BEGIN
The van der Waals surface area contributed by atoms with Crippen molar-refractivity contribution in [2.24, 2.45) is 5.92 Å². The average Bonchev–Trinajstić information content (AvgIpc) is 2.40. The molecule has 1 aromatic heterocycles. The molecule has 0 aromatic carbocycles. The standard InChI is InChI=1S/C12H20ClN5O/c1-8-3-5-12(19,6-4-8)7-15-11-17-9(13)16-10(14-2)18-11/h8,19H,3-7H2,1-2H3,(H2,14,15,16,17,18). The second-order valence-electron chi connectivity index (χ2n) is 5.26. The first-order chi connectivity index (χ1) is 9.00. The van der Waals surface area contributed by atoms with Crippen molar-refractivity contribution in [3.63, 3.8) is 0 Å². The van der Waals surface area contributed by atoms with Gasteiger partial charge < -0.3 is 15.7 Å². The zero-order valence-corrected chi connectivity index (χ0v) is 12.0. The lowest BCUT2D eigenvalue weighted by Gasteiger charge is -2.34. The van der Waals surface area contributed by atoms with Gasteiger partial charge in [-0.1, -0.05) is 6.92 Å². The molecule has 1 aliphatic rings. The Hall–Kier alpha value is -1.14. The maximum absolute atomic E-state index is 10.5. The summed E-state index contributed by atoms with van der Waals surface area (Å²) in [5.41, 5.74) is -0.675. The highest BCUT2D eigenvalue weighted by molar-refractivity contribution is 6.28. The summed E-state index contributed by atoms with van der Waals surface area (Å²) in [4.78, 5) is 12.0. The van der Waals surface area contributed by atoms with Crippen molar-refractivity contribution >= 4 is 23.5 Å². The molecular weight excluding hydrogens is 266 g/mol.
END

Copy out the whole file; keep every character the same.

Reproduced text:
The van der Waals surface area contributed by atoms with Crippen molar-refractivity contribution in [2.24, 2.45) is 5.92 Å². The average Bonchev–Trinajstić information content (AvgIpc) is 2.40. The molecule has 1 aromatic heterocycles. The molecule has 0 aromatic carbocycles. The standard InChI is InChI=1S/C12H20ClN5O/c1-8-3-5-12(19,6-4-8)7-15-11-17-9(13)16-10(14-2)18-11/h8,19H,3-7H2,1-2H3,(H2,14,15,16,17,18). The second-order valence-electron chi connectivity index (χ2n) is 5.26. The first-order chi connectivity index (χ1) is 9.00. The van der Waals surface area contributed by atoms with Crippen molar-refractivity contribution in [3.63, 3.8) is 0 Å². The van der Waals surface area contributed by atoms with Gasteiger partial charge < -0.3 is 15.7 Å². The zero-order valence-corrected chi connectivity index (χ0v) is 12.0. The lowest BCUT2D eigenvalue weighted by Gasteiger charge is -2.34. The van der Waals surface area contributed by atoms with Gasteiger partial charge in [-0.1, -0.05) is 6.92 Å². The molecule has 1 aliphatic rings. The Hall–Kier alpha value is -1.14. The maximum absolute atomic E-state index is 10.5. The summed E-state index contributed by atoms with van der Waals surface area (Å²) in [5.41, 5.74) is -0.675. The highest BCUT2D eigenvalue weighted by molar-refractivity contribution is 6.28. The summed E-state index contributed by atoms with van der Waals surface area (Å²) in [4.78, 5) is 12.0. The van der Waals surface area contributed by atoms with Crippen molar-refractivity contribution >= 4 is 23.5 Å². The molecular weight excluding hydrogens is 266 g/mol.